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Automakers New Era of “Connected” Cars

GM’s 1st 4G cars debut next month.

by on May.13, 2014

GM is betting its 4G system will have strong appeal to families who travel with children.

We live in a connected world. It’s rare to go anywhere – whether restaurant, church, even commercial airplanes – without finding people staring into the screen of their smartphones. So, it should seem only natural that automakers are getting set to launch a new era of connected automobiles that can serve up their own WiFi hotspots.

General Motors will join the club next month when it officially launches 4G LTE service for the new Chevrolet Malibu sedan, adding a wide range of additional models before the end of the year. It joins a growing list of manufacturers – including Audi and Chrysler’s Ram brand – who currently offer, or will soon add, 4G connectivity in their own products.

Efficient Use of Your Time!

“We’re excited to give millions of customers an opportunity to explore the technology,” said Mary Chan, president of GM’s OnStar subsidiary operating the maker’s 4G service and which will initially offer a three-month free trial. (more…)

Students Design In-Car Apps for Ford Fiesta

Making mobile Internet access easier – and safer, Ford claims.

by on May.14, 2010

University of Michigan student Collin Hockey describes the app developed by his team for Ford's Sync system. Photo (c) Bryan Laviolette

For a growing number of people, the Internet is an ever-present companion, whether they’re using a laptop to pay bills or posting a status update on facebook from their smartphone. In fact, there’s really just one place, doing one activity, where connecting to the Net is a problem: behind the wheel of a car while driving.

Ford is looking for a way to make that possible – safely — and the company has turned to those drivers most connected to the Web to find a solution.  They have formed a partnership with a class at the University of Michigan (U-M) where students are designing apps for use in the car – specifically through Ford’s Sync technology.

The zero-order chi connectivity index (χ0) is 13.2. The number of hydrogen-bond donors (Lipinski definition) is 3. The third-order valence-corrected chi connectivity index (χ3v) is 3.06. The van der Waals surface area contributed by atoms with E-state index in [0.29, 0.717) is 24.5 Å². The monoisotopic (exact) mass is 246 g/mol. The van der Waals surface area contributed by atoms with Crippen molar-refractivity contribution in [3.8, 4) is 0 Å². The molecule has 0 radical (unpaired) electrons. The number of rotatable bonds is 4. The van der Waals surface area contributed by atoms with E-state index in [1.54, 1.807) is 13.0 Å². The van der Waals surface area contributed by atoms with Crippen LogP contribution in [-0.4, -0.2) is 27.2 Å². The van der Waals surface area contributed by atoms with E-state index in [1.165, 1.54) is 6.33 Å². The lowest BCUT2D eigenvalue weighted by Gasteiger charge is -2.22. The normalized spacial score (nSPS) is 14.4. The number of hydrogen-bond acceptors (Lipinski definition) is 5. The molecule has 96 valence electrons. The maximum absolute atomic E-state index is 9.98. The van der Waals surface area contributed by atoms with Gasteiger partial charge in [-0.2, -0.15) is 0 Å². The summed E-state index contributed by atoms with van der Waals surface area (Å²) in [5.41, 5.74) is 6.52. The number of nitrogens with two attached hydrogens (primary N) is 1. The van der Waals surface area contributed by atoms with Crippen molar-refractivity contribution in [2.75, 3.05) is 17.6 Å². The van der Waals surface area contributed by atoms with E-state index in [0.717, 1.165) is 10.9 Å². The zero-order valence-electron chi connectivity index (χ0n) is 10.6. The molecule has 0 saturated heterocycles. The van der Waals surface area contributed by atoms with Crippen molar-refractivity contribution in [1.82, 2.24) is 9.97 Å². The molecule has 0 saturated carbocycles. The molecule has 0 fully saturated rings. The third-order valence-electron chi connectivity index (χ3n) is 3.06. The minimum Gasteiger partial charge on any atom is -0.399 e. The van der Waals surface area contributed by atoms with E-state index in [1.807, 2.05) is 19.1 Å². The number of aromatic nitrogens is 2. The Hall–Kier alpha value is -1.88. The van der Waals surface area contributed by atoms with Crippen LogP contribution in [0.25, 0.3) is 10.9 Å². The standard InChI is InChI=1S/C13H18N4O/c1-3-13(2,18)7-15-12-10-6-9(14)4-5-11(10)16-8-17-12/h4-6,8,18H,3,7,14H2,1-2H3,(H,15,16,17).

The research project has so far resulted in six programs for the company’s new Fiesta, a subcompact due to launch as a 2011 model. Ford uses Sync’s voice recognition technology to make these applications accessible while driving.

“We’re talking about bringing the Internet up to speed,” Alan Hall, technology communications manager for Ford, said. “Voice is what we really see as the primary interface moving forward.”

The Inside Story!

Marrying the Internet to the automobile will also aid productivity, said Venkatesh Prasad, group and technical leader of Ford’s infotronics research and advanced engineering team. He said that commuting to and from work is lost time while the driver has to concentrate only on driving.


Wireless ‘Hotspots’ – From Cafes to Cars

Internet access inside cars opens up more than a browser.

by on Aug.04, 2009

From cafes to cars, Internet access is becoming ubiquitous, and with it, your kids may soon start asking, "Already?" rather than, "Are we there yet."

From cafes to cars, Internet access is becoming ubiquitous, and with it, your kids may soon start asking, "Already?" rather than, "Are we there yet."

We like to think of ourselves as a “mobile” society.  A new generation of wireless technology will make that term more appropriate than ever.

Autonet Mobile markets an electronic device that resembles the wireless router you may have in your home, and it does pretty much the same thing, providing access to the Internet for nearby computers, game controllers, smart phones, and other connectable devices. The difference is that the Autonet device provides Internet access via cellular data networks for devices in a moving vehicle. That is a deceptively difficult feat, according to Autonet CEO Sterling Pratz, but an important one for automakers, dealers, suppliers, service providers, and car buyers, as well as for kids playing games or watching YouTube videos in the back seat, and for front seat passengers checking email or browsing Facebook.

Stay connected!

Stay connected!

“The car is moving between cell towers while it’s uploading and downloading files, we’re accommodating all kinds of devices, and we’re doing it without requiring users to install any software,” Pratz explains. “It wasn’t enough just to build a router; we had to design an intelligent network specifically for moving vehicles – one capable of managing content as well as the connection and the devices, that didn’t interfere with the car’s electrical system, and didn’t require the driver to pull over to the side of the road and ‘reboot’ the connection.”